Krell opens chapter 4, the final lecture, by invoking Lacan's "mirror-stage" analysis of ego-formation with the aim of further dismantling the unity of the self and its "time." Yet he moves on quickly to a lengthy explication of Derrida's first seminar on Heidegger, Heidegger: The Question of Being and History, which Derrida taught in 1964-65 when he was 34 years old. This seminar text has not yet been translated into English, so Krell's scholarship in this section is especially valuable and noteworthy, especially for those readers in English who are interested in the young Derrida's encounter with Heidegger's thinking. Krell elucidates -- and reinforces in his own way -- Derrida's understanding of the transcendence of Dasein as "this exit from the self" (103). For Krell, following Derrida, the time of our lives is unremittingly ruptured and anxious, our past "enigmatic" and our future "problematic." Perhaps. Yet we have good reasons to doubt that Heidegger's account of ecstatic temporality can be pushed this far. Krell pushes nonetheless, and he does so with rhetorical jouissance. It comes as no surprise, then, that he does not take up the later Heidegger who makes a turn in the early 1940s toward our serene being-at-home in relation to Being as the temporal shining-forth of all beings and things and who speaks about Being as Ereignis as "the most gentle of all laws" that gathers each being into what it properly is and into a belonging together with all other beings (GA 12: 248).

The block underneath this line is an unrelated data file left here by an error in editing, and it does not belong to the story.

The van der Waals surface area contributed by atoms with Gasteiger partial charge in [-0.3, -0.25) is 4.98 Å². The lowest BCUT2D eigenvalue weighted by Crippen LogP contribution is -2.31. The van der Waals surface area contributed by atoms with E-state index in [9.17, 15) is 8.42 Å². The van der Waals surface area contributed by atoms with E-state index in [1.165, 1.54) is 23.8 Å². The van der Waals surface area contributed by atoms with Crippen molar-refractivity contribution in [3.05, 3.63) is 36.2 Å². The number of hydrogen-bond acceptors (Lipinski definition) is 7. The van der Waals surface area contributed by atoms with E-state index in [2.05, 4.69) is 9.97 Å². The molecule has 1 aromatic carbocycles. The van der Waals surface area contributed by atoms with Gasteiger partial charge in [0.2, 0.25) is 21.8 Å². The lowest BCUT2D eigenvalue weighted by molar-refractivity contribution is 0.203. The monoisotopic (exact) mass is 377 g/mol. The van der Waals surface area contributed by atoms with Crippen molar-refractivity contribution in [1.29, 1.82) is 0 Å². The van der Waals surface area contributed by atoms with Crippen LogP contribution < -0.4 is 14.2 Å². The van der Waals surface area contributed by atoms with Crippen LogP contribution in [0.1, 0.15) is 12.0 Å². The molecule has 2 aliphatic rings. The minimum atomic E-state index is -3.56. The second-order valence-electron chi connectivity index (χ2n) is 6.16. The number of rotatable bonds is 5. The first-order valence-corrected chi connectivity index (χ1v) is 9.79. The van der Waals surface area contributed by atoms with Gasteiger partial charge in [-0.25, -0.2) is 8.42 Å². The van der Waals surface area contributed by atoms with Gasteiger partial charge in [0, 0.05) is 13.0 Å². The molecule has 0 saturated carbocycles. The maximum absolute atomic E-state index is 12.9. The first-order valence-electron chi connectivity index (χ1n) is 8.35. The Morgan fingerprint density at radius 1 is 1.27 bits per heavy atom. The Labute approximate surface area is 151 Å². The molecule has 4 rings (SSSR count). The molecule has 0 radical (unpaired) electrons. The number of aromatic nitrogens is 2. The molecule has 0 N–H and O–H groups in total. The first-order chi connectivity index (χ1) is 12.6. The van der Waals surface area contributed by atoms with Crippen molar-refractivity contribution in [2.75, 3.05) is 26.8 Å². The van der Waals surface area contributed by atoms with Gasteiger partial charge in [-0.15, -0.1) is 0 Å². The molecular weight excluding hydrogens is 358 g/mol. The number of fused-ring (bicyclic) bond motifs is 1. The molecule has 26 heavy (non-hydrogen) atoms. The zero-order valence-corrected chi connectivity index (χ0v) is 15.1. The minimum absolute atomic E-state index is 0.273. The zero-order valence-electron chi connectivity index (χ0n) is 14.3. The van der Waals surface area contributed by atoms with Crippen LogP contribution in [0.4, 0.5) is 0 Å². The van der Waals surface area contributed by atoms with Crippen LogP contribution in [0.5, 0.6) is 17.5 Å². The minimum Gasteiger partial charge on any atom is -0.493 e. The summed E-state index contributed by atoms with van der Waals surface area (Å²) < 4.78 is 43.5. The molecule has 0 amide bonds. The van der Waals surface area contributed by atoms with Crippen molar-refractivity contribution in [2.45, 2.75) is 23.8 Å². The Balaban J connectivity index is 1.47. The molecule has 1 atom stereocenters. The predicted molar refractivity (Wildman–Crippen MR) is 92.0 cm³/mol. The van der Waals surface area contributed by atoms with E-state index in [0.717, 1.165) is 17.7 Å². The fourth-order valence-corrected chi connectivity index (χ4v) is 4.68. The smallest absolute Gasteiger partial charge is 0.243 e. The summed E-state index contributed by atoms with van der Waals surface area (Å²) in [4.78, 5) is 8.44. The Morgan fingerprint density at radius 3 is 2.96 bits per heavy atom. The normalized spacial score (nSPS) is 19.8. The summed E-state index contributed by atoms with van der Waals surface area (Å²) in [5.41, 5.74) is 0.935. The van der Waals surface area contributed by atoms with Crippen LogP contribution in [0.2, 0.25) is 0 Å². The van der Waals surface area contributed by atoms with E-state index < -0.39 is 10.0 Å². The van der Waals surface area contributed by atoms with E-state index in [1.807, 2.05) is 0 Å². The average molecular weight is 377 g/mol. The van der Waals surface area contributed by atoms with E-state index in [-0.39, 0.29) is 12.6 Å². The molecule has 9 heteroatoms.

In Part II, Krell critically addresses the first three (of four) recently published Black Notebooks, which despite the ominous-sounding title are simply "considerations" or "reflections" (Überlegungen) that Heidegger jotted down in private "black" notebooks over much of the course of his lifetime. The first four volumes (GA 94-97; not yet translated into English; translations my own) cover the early 1930s to the late 1940s. Additional notebooks from the later years will be published in due course. The publication of the first four notebooks has caused quite a stir because of certain controversial entries, especially regarding "world Jewry," and a great deal has already been spoken and written about these remarks. Even so, to put things into some perspective, I would observe that the remarks that have attracted so much attention are few in number in relation to the hundreds and hundreds of "considerations" that Heidegger offers in these notebooks. A full vetting of Heidegger's callous and inflammatory comments is altogether appropriate, but there is much more to these notebooks that deserve attention, particularly his properly philosophical notes that are helpful in elucidating his principal ideas and terms and in clarifying the development of his thinking. No matter how strenuous the effort, the distinction between Heidegger the man and his times and Heidegger the thinker cannot be collapsed altogether. The work of every great philosopher, poet, artist, and composer cannot be reduced to biography.